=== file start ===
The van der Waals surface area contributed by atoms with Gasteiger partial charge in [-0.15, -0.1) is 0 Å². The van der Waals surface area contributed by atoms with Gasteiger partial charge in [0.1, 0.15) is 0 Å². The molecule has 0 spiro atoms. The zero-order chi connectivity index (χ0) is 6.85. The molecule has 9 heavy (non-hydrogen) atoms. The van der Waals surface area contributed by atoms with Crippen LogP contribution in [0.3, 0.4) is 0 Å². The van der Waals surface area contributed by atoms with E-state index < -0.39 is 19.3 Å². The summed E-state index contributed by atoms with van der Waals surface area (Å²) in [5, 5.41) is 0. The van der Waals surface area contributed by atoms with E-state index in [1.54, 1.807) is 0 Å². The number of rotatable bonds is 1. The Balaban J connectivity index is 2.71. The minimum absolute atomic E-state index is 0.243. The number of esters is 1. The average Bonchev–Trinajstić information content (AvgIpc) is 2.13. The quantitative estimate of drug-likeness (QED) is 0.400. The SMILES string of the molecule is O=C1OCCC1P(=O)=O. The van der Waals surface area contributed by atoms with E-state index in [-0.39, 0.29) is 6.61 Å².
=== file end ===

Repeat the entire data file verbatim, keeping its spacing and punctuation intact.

The van der Waals surface area contributed by atoms with Gasteiger partial charge in [-0.15, -0.1) is 0 Å². The van der Waals surface area contributed by atoms with Gasteiger partial charge in [0.1, 0.15) is 0 Å². The molecule has 0 spiro atoms. The zero-order chi connectivity index (χ0) is 6.85. The molecule has 9 heavy (non-hydrogen) atoms. The van der Waals surface area contributed by atoms with Crippen LogP contribution in [0.3, 0.4) is 0 Å². The van der Waals surface area contributed by atoms with E-state index < -0.39 is 19.3 Å². The summed E-state index contributed by atoms with van der Waals surface area (Å²) in [5, 5.41) is 0. The van der Waals surface area contributed by atoms with E-state index in [1.54, 1.807) is 0 Å². The number of rotatable bonds is 1. The Balaban J connectivity index is 2.71. The minimum absolute atomic E-state index is 0.243. The number of esters is 1. The average Bonchev–Trinajstić information content (AvgIpc) is 2.13. The quantitative estimate of drug-likeness (QED) is 0.400. The SMILES string of the molecule is O=C1OCCC1P(=O)=O. The van der Waals surface area contributed by atoms with E-state index in [-0.39, 0.29) is 6.61 Å².